Dear Fathers, Brothers and Sister in Christ,
For your edification and comfort, I am sending you a beautiful passage from St. Paul's Second Epistle to the Corinthians. Please read this passage two or three times, and think prayerfully about its universal and timely message.
Following St. Paul's message, you will find an update regarding church services and a summary of recommended practices for limiting and containing the effects of Corona Virus.
With love and blessings in Christ,
2 Corinthians 4:5–15: In his second Epistle to the Corinthians, the God appointed Apostle Paul, speaks to the matter of human weakness, adversity and the glorious victory of Jesus Christ over weakness, sin and death.
5 For we do not preach ourselves, but Christ Jesus the Lord, and ourselves your bondservants for Jesus’ sake. 6 For it is the God who commanded light to shine out of darkness, who has shone in our hearts to give the light of the knowledge of the glory of God in the face of Jesus Christ.
7 But we have this treasure in earthen vessels, that the excellence of the power may be of God and not of us. 8 We are hard-pressed on every side, yet not crushed; we are perplexed, but not in despair; 9 persecuted, but not forsaken; struck down, but not destroyed—10 always carrying about in the body the dying of the Lord Jesus, that the life of Jesus also may be manifested in our body. 11 For we who live are always delivered to death for Jesus’ sake, that the life of Jesus also may be manifested in our mortal flesh. 12 So then death is working in us, but life in you.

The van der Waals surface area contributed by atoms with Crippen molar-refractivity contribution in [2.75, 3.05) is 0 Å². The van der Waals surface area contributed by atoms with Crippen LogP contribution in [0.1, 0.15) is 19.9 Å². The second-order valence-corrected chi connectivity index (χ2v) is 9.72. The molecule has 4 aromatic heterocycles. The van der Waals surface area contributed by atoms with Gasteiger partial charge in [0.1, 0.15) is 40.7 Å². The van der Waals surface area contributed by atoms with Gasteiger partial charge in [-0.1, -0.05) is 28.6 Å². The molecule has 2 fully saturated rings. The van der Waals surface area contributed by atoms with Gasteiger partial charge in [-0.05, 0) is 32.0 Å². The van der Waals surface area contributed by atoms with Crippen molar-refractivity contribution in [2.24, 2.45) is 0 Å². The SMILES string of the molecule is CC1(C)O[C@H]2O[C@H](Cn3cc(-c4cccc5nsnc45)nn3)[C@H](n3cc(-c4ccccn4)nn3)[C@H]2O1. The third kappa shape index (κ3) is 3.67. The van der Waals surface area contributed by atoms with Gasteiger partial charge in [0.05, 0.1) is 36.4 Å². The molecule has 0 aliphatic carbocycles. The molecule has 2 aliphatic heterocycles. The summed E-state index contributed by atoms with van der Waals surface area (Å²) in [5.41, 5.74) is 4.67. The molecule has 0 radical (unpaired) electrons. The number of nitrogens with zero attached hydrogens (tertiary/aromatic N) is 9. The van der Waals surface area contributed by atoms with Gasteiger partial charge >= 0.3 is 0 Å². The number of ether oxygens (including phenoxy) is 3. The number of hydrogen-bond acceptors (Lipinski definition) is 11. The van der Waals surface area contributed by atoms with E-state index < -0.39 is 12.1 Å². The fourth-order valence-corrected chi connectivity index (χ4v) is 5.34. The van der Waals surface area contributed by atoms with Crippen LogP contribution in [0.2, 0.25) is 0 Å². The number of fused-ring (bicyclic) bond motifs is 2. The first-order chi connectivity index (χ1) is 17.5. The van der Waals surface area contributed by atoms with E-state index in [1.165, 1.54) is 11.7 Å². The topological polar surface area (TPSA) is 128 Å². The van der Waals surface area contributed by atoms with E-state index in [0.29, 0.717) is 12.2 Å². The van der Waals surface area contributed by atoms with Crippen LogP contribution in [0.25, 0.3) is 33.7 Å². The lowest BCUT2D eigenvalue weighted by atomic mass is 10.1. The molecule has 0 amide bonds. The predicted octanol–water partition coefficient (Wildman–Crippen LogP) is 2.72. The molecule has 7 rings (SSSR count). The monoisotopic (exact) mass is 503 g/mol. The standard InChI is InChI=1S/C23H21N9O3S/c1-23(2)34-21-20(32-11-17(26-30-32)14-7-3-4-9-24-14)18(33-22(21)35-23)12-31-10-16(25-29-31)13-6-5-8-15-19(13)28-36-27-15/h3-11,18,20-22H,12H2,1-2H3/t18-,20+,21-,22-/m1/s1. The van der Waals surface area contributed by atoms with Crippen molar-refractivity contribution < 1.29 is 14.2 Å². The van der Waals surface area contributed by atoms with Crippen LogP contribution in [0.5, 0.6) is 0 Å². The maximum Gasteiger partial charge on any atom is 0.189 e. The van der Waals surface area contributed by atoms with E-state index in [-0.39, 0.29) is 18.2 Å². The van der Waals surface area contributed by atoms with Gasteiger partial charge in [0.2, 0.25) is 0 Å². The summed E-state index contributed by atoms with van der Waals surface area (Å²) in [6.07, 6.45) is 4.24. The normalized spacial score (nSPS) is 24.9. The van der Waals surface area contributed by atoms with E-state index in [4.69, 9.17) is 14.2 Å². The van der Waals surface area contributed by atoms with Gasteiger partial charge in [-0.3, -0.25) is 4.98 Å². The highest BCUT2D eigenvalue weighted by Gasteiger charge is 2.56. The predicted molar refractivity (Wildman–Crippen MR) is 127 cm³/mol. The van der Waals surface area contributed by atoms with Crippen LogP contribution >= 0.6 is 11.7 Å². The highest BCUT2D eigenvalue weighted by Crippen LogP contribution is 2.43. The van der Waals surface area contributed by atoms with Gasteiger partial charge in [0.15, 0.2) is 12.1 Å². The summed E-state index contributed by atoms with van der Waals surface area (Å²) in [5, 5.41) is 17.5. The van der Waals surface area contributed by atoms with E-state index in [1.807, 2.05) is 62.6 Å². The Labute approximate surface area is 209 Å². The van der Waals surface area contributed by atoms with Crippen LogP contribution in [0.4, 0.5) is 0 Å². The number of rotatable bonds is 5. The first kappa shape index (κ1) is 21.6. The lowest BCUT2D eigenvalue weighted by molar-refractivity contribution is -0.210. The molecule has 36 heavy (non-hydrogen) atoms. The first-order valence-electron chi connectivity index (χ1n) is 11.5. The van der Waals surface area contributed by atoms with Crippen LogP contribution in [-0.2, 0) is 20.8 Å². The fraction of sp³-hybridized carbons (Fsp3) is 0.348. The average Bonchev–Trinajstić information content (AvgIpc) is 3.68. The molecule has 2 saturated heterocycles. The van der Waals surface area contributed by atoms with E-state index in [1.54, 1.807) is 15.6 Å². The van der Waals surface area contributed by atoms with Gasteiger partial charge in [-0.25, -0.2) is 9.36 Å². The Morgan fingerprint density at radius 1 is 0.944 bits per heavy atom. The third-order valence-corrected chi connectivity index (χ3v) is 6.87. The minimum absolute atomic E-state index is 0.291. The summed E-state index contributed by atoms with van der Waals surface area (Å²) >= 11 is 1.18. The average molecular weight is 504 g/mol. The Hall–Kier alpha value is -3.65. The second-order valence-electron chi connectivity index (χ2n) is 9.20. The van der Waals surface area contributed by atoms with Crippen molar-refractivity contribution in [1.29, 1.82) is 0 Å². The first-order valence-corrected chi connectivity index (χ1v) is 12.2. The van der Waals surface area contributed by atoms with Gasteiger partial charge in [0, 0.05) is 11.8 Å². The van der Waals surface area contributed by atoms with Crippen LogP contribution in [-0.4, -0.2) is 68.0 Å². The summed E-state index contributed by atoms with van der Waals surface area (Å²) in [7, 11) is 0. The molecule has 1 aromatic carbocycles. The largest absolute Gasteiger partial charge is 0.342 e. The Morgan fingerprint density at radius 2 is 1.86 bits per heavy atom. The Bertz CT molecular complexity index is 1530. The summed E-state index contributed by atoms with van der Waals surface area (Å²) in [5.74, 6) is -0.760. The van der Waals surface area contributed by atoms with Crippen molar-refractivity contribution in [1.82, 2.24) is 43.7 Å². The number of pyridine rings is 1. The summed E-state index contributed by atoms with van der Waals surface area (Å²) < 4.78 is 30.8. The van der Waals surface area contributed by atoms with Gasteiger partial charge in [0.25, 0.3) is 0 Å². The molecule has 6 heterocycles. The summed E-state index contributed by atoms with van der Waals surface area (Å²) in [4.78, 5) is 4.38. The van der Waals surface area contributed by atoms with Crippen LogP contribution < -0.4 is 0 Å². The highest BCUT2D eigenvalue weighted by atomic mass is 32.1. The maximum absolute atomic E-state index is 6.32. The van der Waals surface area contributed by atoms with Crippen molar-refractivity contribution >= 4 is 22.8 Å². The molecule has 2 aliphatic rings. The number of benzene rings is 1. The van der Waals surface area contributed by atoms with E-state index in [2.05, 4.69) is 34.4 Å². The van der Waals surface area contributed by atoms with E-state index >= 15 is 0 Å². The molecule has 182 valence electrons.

13 And since we have the same spirit of faith, according to what is written, “I believed and therefore I spoke,” we also believe and therefore speak, 14 knowing that He who raised up the Lord Jesus will also raise us up with Jesus, and will present us with you. 15 For all things are for your sakes, that grace, having spread through the many, may cause thanksgiving to abound to the glory of God.
Dear Brothers and Sisters,